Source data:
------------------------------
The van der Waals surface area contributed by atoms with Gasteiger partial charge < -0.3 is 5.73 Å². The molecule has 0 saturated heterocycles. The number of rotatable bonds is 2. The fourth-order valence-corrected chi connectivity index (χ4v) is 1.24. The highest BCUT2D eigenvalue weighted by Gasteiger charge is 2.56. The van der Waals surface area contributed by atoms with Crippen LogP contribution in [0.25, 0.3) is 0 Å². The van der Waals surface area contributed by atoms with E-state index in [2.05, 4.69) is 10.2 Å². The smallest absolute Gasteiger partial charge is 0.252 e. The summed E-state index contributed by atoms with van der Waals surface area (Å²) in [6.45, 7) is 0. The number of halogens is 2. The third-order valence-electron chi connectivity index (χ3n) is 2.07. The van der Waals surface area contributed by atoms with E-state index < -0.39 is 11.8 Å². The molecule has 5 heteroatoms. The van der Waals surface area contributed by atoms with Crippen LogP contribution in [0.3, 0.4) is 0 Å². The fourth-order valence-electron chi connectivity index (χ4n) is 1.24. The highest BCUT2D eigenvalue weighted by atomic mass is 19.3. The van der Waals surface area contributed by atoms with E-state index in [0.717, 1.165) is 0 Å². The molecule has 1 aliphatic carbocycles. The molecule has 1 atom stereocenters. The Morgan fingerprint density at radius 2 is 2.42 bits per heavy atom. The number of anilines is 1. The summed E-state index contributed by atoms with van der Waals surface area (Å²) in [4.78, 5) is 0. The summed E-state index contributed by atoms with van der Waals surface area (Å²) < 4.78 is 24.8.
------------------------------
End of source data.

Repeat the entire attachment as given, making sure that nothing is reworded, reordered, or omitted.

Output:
The van der Waals surface area contributed by atoms with Gasteiger partial charge < -0.3 is 5.73 Å². The molecule has 0 saturated heterocycles. The number of rotatable bonds is 2. The fourth-order valence-corrected chi connectivity index (χ4v) is 1.24. The highest BCUT2D eigenvalue weighted by Gasteiger charge is 2.56. The van der Waals surface area contributed by atoms with Crippen LogP contribution in [0.25, 0.3) is 0 Å². The van der Waals surface area contributed by atoms with E-state index in [2.05, 4.69) is 10.2 Å². The smallest absolute Gasteiger partial charge is 0.252 e. The summed E-state index contributed by atoms with van der Waals surface area (Å²) in [6.45, 7) is 0. The number of halogens is 2. The third-order valence-electron chi connectivity index (χ3n) is 2.07. The van der Waals surface area contributed by atoms with E-state index < -0.39 is 11.8 Å². The molecule has 5 heteroatoms. The van der Waals surface area contributed by atoms with Crippen LogP contribution in [0.3, 0.4) is 0 Å². The fourth-order valence-electron chi connectivity index (χ4n) is 1.24. The highest BCUT2D eigenvalue weighted by atomic mass is 19.3. The van der Waals surface area contributed by atoms with E-state index in [0.717, 1.165) is 0 Å². The molecule has 1 aliphatic carbocycles. The molecule has 1 atom stereocenters. The Morgan fingerprint density at radius 2 is 2.42 bits per heavy atom. The number of anilines is 1. The summed E-state index contributed by atoms with van der Waals surface area (Å²) in [4.78, 5) is 0. The summed E-state index contributed by atoms with van der Waals surface area (Å²) < 4.78 is 24.8.